Meaning of hepatitis and hepatitis panel
Do you understand Hepatitis- its types ,causes and the use of hepatitis panel. It is a medical condition that describes the inflammation of the liver.
It is caused predominantly by viral infections but can also occur due to excessive consumption of drugs and alcohol, genetic disorders, and an overactive immune system.
Currently, hepatitis affects over 300 million people globally, and the condition may lead to liver scarring, cancer, organ failure, or death.
On the other hand, a hepatitis panel is a simple blood test that medical professionals use to diagnose whether a patient is/has been infected with any of the hepatitis strains.
There are five strains of the hepatitis virus-
- Hepatitis A
- Hepatitis B
- Hepatitis C
- Hepatitis D
- Hepatitis E
Of importance is that while the symptoms of all five strains are similar, the viruses causing each are different. They also differ in transmission routes, prevention methods, and the severity of damage they can cause to the liver.
Below is a table for the different strains of hepatitis and their common routes of transmission.
|Common routes of transmission
|Exposure to HAV in food or water.
|Exposure to HBV in body fluids, such as blood, vaginal secretions, or semen.
|Exposure to HCV in body fluids, such as blood, vaginal secretions, or semen.
|Exposure to blood containing HDV.
|Exposure to HEV in food or water.
Symptoms of hepatitis
Common symptoms of hepatitis that could indicate a need for a hepatitis panel are-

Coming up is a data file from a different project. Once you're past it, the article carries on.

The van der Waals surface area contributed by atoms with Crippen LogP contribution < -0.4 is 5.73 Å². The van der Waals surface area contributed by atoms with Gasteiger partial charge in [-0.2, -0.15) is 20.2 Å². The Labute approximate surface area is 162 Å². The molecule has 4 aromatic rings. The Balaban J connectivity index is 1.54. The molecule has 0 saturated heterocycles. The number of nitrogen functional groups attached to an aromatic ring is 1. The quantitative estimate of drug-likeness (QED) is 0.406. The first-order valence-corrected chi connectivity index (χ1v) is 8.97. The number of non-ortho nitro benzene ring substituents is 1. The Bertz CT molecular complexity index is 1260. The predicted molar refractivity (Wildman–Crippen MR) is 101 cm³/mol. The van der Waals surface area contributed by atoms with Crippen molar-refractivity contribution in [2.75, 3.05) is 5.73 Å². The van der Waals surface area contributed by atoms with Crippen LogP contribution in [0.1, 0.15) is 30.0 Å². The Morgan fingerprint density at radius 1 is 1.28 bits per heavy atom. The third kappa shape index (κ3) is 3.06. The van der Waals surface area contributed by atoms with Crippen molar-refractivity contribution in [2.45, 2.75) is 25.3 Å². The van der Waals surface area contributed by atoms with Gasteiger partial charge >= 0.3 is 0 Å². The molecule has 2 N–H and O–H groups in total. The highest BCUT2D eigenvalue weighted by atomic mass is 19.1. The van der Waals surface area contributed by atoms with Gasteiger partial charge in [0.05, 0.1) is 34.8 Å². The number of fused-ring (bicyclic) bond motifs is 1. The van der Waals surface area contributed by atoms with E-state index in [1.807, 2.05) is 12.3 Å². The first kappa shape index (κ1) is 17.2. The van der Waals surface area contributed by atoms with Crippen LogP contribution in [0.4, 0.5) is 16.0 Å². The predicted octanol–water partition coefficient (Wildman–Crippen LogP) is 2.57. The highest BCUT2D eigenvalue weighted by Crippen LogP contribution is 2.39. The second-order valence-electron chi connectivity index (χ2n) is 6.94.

• Abdominal tenderness, especially in the upper right abdomen corner.
• Abdominal pain.
• Abdominal swelling due to fluid retention.
• Cloudy or dark-coloured urine.
• Lightly coloured stools.
• Unexplainable fatigue.
• Nausea (with or without vomiting).
• Joint pain.
• Loss of appetite.
Vaccination exists only for Hepatitis A and B, and you can get your vaccine shots at many nearby hospitals.
While the Hepatitis B vaccine is administered from birth and is usually 2, 3, or 4 shots, the hepatitis A vaccine is administered to infants at least 12 months of age.
To diagnose hepatitis, your healthcare provider will:
• Undertake a physical exam by pressing against your abdomen to detect pain or a swollen and enlarged liver.
• Conduct blood tests to check elevated liver enzymes and ascertain any damage or infection.
• Conduct an ultrasound of the liver to detect any changes in size or shape.
• Carry out a liver biopsy to confirm suspected inflammation to investigate further and determine the exact degree of liver damage.
Treatment options vary on the type of hepatitis you have, the cause, and whether the infection is acute or chronic.
Thus, while some prognosis may require antiviral medications, others may need rest, avoiding alcohol, or a transplant.
Note that although treatment exists for all hepatitis, only hepatitis A and C have a cure.
When to seek help
Contact us on 016291000 or 016290998 immediately, if you’ve been exposed to hepatitis or think you are showing any hepatitis symptoms. You should also book a hepatitis panel test when showing symptoms or for preventive health care.